How does Santa maintain such accurate real time surveillance on so many? We are under strict NDA not to disclose the answer. However, we can make some recommendations:

Solutions: Santa’s New Strategy 

The Wardley map shows that the surveillance system is both unique, valuable, and scalable. It has kept up with the growth and movement of billions of children for many years. Santa will shift focus from old world manufacturing and logistics towards a new era of ‘Santa Data’.


Santa has real time information on your children, their specific location and consumer preferences. Uninhibited by moral and ethical concerns there is no limit to the monetisation options available to Santa Data. Santa will sell curated personal information to security organisations, governments, and commercial interests. Santa Data will be a hugely profitable enterprise that will make Meta look like a benevolent charity.

Mission: Grow ‘Santa Data’ into a global consumer information hub. 

Santa will innovate using the AGLX ICE Innovation® framework to find new ways to create joy and wonder.

    • He will outsource toy manufacturing and may eventually abandon it.
    • He will maximise the utility of the reindeer to provide logistics support and brand recognition.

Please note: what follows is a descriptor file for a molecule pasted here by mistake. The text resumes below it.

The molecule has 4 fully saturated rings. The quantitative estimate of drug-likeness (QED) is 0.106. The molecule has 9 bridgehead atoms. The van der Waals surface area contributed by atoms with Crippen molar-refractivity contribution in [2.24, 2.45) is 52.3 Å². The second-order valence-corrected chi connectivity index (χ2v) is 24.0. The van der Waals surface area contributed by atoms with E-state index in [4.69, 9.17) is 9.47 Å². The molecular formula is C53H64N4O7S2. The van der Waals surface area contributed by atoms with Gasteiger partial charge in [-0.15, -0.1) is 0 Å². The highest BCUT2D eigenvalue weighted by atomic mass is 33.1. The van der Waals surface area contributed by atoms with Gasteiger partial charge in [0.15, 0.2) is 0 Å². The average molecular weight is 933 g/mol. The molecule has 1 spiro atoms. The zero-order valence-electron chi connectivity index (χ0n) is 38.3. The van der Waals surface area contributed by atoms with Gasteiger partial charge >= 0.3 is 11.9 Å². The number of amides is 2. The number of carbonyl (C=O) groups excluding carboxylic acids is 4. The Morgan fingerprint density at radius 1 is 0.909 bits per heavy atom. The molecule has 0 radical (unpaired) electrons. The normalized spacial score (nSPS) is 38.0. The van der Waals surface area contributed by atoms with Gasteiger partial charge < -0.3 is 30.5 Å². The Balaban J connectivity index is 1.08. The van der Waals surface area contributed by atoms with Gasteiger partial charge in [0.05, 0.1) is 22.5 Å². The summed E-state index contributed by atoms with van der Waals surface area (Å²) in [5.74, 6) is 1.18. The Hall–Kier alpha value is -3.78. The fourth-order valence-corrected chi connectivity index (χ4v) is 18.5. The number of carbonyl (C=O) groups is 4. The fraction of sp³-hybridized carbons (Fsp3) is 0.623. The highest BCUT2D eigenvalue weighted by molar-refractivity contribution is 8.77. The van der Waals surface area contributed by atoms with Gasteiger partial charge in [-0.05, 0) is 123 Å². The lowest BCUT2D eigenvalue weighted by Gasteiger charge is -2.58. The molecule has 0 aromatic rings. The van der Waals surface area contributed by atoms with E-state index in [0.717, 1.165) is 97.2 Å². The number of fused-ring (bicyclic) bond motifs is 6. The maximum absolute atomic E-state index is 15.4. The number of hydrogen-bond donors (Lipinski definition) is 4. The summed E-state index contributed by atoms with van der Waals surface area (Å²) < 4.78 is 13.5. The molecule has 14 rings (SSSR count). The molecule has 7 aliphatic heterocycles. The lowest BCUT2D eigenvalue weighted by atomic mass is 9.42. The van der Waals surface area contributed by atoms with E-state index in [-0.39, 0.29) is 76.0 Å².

• The above activities will be focused on shifting resources toward Santa Data and increasing data collection.


1. Outsource Manufacturing


On the Wardley map we can see that Santa’s manufacturing is starting to become uncompetitive. Elves provide a unique low-cost labour source, but this also creates strategic risk.

His workshop is literally melting from underneath him. Giving coal to children who are naughty highlights this issue. Moving away from low value activity will free up time and resources to focus on Santa Data.

2. Sell off ‘Santa Brands’

Linking religious tradition with ancient folk custom and focusing it on commercial gain is an act of pure marketing genius. Santa will spin off Santa Brands to raise capital to invest in Santa Data.

      • Santa will write a book and Santa Brands publish thousands of LinkedIn articles about ‘The Santa Way’.
      • Santa Brands will refresh the Christmas Carols. They are getting tired, and some of the lyrics are weird.

3. Increase Reindeer Utility and Heard Resilience

Flying reindeer are an amazing thing but if no one sees them then their value is significantly reduced. Virtual reality experiences are displacing the wonder and delight of unseen reindeer for many children. Santa will:

      • Develop a Reindeer succession plan immediately
      • Allow the Reindeer to operate during the day. This will increase the brand presence and children’s participation in letter writing (data gathering).Explore opportunities to utilise spare reindeer capacity. Amazon would be a good strategic partner. Drones are annoying, reindeer are awesome. It seems as if Amazon and Santa share a similar view on worker welfare.


HO HO HO Merry Christmas from AGLX!


Case study written by Steve & illustrated by Meg

Download a copy here Santa’s Strategy 2.0 case study


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We work with the leaders of organisations who are looking for fresh thinking and want to challenge the status quo.